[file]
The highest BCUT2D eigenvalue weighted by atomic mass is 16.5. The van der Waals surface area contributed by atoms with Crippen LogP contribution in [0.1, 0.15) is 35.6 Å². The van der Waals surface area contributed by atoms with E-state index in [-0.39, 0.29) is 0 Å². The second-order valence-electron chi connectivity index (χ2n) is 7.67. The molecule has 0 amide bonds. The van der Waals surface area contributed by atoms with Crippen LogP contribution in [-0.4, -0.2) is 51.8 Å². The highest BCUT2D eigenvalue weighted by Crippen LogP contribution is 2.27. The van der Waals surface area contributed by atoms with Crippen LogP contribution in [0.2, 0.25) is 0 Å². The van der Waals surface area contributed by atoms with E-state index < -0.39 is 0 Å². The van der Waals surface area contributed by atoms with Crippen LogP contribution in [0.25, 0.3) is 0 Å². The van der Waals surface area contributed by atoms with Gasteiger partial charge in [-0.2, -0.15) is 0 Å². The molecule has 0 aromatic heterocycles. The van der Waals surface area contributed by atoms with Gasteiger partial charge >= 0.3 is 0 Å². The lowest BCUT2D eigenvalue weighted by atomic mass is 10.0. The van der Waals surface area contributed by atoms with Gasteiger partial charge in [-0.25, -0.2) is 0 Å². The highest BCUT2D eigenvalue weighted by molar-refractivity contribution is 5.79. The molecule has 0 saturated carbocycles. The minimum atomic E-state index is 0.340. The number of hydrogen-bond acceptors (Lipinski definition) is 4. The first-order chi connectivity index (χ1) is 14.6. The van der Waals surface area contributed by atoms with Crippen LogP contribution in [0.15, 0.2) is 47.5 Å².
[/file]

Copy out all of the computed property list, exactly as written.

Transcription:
The highest BCUT2D eigenvalue weighted by atomic mass is 16.5. The van der Waals surface area contributed by atoms with Crippen LogP contribution in [0.1, 0.15) is 35.6 Å². The van der Waals surface area contributed by atoms with E-state index in [-0.39, 0.29) is 0 Å². The second-order valence-electron chi connectivity index (χ2n) is 7.67. The molecule has 0 amide bonds. The van der Waals surface area contributed by atoms with Crippen LogP contribution in [-0.4, -0.2) is 51.8 Å². The highest BCUT2D eigenvalue weighted by Crippen LogP contribution is 2.27. The van der Waals surface area contributed by atoms with Crippen LogP contribution in [0.2, 0.25) is 0 Å². The van der Waals surface area contributed by atoms with E-state index < -0.39 is 0 Å². The van der Waals surface area contributed by atoms with Crippen LogP contribution in [0.25, 0.3) is 0 Å². The van der Waals surface area contributed by atoms with Gasteiger partial charge in [-0.2, -0.15) is 0 Å². The molecule has 0 aromatic heterocycles. The van der Waals surface area contributed by atoms with Gasteiger partial charge >= 0.3 is 0 Å². The lowest BCUT2D eigenvalue weighted by atomic mass is 10.0. The van der Waals surface area contributed by atoms with Gasteiger partial charge in [-0.25, -0.2) is 0 Å². The highest BCUT2D eigenvalue weighted by molar-refractivity contribution is 5.79. The molecule has 0 saturated carbocycles. The minimum atomic E-state index is 0.340. The number of hydrogen-bond acceptors (Lipinski definition) is 4. The first-order chi connectivity index (χ1) is 14.6. The van der Waals surface area contributed by atoms with Crippen LogP contribution in [0.15, 0.2) is 47.5 Å².